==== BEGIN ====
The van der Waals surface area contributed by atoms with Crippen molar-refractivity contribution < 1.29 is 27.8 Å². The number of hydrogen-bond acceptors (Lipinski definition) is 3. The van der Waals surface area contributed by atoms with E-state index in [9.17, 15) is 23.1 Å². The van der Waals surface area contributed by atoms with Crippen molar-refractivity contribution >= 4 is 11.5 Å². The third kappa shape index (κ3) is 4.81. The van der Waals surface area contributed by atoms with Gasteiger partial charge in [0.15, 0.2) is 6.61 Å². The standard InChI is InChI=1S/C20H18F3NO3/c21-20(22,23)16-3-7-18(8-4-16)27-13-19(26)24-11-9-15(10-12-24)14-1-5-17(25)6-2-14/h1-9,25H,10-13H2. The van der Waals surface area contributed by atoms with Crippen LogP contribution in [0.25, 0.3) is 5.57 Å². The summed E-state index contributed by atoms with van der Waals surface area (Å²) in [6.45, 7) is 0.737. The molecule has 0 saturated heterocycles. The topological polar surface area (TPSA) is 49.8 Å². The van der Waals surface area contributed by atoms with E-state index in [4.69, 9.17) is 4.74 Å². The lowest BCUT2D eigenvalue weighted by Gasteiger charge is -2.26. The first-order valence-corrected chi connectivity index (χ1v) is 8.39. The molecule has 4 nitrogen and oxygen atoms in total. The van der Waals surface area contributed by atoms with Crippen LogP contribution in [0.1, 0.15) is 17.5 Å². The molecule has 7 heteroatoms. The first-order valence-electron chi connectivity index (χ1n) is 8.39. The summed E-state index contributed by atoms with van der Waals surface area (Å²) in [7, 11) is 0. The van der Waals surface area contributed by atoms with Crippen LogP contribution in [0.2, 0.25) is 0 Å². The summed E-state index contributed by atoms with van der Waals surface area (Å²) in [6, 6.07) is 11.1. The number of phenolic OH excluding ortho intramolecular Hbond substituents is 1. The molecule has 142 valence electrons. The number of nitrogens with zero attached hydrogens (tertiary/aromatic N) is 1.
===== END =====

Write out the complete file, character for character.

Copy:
The van der Waals surface area contributed by atoms with Crippen molar-refractivity contribution < 1.29 is 27.8 Å². The number of hydrogen-bond acceptors (Lipinski definition) is 3. The van der Waals surface area contributed by atoms with E-state index in [9.17, 15) is 23.1 Å². The van der Waals surface area contributed by atoms with Crippen molar-refractivity contribution >= 4 is 11.5 Å². The third kappa shape index (κ3) is 4.81. The van der Waals surface area contributed by atoms with Gasteiger partial charge in [0.15, 0.2) is 6.61 Å². The standard InChI is InChI=1S/C20H18F3NO3/c21-20(22,23)16-3-7-18(8-4-16)27-13-19(26)24-11-9-15(10-12-24)14-1-5-17(25)6-2-14/h1-9,25H,10-13H2. The van der Waals surface area contributed by atoms with Crippen LogP contribution in [0.25, 0.3) is 5.57 Å². The summed E-state index contributed by atoms with van der Waals surface area (Å²) in [6.45, 7) is 0.737. The molecule has 0 saturated heterocycles. The topological polar surface area (TPSA) is 49.8 Å². The van der Waals surface area contributed by atoms with E-state index in [4.69, 9.17) is 4.74 Å². The lowest BCUT2D eigenvalue weighted by Gasteiger charge is -2.26. The first-order valence-corrected chi connectivity index (χ1v) is 8.39. The molecule has 4 nitrogen and oxygen atoms in total. The van der Waals surface area contributed by atoms with Crippen LogP contribution in [0.1, 0.15) is 17.5 Å². The molecule has 7 heteroatoms. The first-order valence-electron chi connectivity index (χ1n) is 8.39. The summed E-state index contributed by atoms with van der Waals surface area (Å²) in [7, 11) is 0. The van der Waals surface area contributed by atoms with Crippen LogP contribution in [0.2, 0.25) is 0 Å². The summed E-state index contributed by atoms with van der Waals surface area (Å²) in [6, 6.07) is 11.1. The number of phenolic OH excluding ortho intramolecular Hbond substituents is 1. The molecule has 142 valence electrons. The number of nitrogens with zero attached hydrogens (tertiary/aromatic N) is 1.